3. The stories on this site have inspired me to write about my good friend. He was a bachelor all his life who enjoyed gardening and not much else. Although he lived in the city, he never enjoyed any of the modern advances. He used a wood fired kitchen stove, used an out house, and had only one water tap. When it came time to wash the dishes or have a bath he had to boil the water first.

    As my friend’s health deteriorated it became necessary to encourage him to sell his home and move into a care home. He was nearly blind by then so he agreed that it was time. Had we had any idea that all they were going to do was drug him and sit him in a wheel chair day in and day out, we may have made a different choice.

    My friend loss his life one day when he attempted to stand up from his wheel chair. The medication was so strong that he fell and smashed his head. He lived just long enough to say, “It was like my head knew I wanted to move forward but my feet didn’t respond. I fell so quick.” Staff reported that it was necessary to drug him because he was belligerent most of the time. They felt he was a danger to staff and other residents. I was his best friend for over 40 years, he spent time with my large and growing family. The grandkids were his favorite and he always treated all of us very good. I just can’t believe their claim.

    RIP my friend.

    Comment by Stan — June 21, 2012 @ 9:39 pm

  4. I have been showing my grandma some of these stories, she has good health for the most part but is really worried about her future. Jean Wilder is about the same age as my grandma. I would die if someone ever told me I couldn’t visit my grandma.

    I remember stories about children being taken from parents for months on end and always believed it was the parents fault and it was a necessary step. After reading these stories about elders being kept from their families and the BS that goes with it, I think differently. No one young or old should ever be denied their loved ones over alleged BS.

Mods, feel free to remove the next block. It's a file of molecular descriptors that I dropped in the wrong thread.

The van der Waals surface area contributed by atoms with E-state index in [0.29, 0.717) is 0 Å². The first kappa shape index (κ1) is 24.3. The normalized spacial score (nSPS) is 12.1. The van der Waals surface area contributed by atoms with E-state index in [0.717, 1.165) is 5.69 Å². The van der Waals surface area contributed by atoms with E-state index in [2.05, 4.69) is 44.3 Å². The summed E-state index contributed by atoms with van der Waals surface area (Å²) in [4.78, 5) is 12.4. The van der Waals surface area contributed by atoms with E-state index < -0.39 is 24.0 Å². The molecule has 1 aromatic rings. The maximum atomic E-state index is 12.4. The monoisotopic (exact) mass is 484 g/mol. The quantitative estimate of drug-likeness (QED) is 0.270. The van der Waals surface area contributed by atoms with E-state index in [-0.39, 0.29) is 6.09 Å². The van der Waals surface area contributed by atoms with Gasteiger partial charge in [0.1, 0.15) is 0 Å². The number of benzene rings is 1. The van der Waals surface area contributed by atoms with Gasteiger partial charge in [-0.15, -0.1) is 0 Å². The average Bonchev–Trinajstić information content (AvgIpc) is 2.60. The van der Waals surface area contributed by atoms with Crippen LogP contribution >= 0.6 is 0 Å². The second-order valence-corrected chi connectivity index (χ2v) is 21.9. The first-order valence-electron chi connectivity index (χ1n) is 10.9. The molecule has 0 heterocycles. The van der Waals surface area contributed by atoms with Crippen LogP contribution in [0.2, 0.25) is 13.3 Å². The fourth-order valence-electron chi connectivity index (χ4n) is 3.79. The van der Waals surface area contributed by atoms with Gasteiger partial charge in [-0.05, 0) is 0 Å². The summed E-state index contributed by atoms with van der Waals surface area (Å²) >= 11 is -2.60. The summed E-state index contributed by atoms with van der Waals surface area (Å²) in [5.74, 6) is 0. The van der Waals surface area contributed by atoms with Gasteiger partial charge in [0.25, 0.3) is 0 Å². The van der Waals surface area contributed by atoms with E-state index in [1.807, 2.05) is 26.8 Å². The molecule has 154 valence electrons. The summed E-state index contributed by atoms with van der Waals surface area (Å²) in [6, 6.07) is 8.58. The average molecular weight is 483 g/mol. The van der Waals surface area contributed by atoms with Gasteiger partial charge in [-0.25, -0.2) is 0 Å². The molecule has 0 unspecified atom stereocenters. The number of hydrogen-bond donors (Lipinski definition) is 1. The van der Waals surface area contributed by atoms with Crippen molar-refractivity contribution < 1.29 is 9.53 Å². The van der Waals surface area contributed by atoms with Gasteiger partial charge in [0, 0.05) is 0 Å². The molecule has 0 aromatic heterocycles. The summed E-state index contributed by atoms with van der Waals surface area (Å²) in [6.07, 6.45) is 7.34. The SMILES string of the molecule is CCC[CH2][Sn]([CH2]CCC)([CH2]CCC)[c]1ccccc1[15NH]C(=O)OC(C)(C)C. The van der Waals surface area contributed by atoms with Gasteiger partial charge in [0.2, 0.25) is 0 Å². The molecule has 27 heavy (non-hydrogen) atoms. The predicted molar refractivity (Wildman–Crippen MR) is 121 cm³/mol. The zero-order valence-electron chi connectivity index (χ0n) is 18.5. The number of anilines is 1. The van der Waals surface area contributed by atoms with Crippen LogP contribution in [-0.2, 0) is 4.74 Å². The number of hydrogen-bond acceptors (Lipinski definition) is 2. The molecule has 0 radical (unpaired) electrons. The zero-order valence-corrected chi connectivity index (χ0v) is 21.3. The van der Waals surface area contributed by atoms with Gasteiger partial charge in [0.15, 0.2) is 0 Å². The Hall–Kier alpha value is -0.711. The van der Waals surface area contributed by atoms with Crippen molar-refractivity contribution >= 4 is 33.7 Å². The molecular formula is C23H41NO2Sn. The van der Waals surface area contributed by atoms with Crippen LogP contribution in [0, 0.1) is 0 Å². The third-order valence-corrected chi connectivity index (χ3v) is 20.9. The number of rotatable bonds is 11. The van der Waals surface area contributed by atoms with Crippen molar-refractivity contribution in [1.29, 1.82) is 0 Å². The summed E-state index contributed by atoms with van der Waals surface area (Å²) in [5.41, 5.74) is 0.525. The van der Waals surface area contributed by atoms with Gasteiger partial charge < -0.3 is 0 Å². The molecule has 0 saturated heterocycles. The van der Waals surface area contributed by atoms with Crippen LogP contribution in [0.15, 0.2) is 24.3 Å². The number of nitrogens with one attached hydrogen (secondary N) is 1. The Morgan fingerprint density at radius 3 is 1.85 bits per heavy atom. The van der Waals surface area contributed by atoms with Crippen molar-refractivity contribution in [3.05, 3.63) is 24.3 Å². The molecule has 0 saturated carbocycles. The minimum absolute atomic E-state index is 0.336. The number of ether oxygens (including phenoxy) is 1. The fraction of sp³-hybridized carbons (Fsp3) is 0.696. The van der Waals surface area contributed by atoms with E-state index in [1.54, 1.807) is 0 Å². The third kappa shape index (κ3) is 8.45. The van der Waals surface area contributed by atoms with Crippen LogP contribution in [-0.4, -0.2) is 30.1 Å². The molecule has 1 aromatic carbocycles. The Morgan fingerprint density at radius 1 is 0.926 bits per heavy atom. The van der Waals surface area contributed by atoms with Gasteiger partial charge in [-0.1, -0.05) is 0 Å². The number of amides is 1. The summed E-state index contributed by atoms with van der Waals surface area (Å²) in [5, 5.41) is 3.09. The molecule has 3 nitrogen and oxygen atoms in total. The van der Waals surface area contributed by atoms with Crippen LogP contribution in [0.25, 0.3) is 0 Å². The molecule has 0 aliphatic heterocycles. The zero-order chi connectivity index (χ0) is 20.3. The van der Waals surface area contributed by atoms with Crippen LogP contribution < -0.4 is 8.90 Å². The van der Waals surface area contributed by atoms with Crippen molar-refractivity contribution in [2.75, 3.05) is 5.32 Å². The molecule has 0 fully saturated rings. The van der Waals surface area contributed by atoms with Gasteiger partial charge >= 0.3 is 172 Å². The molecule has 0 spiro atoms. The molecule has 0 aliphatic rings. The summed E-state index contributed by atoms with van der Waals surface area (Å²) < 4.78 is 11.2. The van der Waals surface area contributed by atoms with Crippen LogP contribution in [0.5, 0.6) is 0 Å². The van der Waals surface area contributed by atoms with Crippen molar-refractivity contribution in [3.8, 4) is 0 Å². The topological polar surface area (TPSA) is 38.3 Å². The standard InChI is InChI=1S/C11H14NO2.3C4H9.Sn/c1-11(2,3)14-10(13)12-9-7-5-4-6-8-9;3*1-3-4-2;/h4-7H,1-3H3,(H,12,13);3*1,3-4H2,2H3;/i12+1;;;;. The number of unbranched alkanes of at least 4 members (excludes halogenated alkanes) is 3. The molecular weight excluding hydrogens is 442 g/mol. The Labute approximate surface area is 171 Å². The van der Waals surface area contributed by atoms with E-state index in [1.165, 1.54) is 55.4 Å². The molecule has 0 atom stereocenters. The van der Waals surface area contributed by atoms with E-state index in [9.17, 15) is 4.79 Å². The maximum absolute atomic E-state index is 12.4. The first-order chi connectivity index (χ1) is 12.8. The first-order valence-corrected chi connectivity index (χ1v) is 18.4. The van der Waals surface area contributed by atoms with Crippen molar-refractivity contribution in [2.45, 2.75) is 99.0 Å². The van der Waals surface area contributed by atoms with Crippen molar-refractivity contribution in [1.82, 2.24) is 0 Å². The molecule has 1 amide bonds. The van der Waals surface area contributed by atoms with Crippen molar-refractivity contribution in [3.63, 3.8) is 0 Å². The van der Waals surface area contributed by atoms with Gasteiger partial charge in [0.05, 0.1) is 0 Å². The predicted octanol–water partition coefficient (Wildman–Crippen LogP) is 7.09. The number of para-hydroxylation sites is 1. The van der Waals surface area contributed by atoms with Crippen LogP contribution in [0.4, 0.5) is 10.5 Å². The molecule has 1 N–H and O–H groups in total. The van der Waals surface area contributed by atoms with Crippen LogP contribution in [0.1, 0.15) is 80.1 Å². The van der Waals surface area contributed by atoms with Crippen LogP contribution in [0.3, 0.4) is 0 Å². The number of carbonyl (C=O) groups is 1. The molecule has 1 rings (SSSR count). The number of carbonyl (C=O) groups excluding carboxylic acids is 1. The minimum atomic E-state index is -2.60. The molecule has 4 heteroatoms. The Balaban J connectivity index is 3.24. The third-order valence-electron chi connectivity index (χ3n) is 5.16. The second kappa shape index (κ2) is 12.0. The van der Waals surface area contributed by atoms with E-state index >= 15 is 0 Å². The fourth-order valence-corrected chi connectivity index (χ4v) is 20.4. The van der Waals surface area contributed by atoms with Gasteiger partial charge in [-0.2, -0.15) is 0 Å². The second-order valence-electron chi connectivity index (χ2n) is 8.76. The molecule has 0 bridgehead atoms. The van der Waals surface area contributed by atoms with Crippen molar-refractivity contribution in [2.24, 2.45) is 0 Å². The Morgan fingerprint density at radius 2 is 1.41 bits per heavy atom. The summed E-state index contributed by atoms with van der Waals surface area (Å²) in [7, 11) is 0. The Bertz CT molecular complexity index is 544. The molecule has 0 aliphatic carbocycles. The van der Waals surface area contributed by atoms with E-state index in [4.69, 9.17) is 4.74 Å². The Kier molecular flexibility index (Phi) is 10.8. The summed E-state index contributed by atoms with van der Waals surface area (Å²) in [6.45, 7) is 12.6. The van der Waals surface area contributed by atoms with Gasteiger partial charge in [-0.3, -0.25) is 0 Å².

Comment by Leanne — June 21, 2012 @ 10:17 pm

  5. 130,000 ‘PREMATURE’ DEATHS… From Lynn Smith’s Judgment June 15 2012:

    Currently accepted and legal end of life practices in Canada allow physicians to follow patients’ or substitute decision-makers’ instructions to withhold or withdraw life-sustaining treatment from patients. Accepted practices also allow physicians to administer medications even in dosages that may hasten death, and to administer palliative sedation.

    I am close to 70 years old and I did not know this. I thought we lived in a country of life absolute.

    Comment by audrey — June 22, 2012 @ 11:19 am

  6. 130,000 ‘PREMATURE’ DEATHS… To The Families:
    Religious or not, this material describes our time and shows an interesting perspective.
    “I keep crying for help, but there is no justice.” (Job 19:7)
    Likewise today, many are crying out for justice, but all too often, their cries go unheeded.
    Really, is it within anyone’s power to eliminate injustice? Or is the hope that there will be a more just tomorrow simply an ideal entertained by the naive?
    In order to get a satisfactory answer, we must examine some of the root causes of injustice.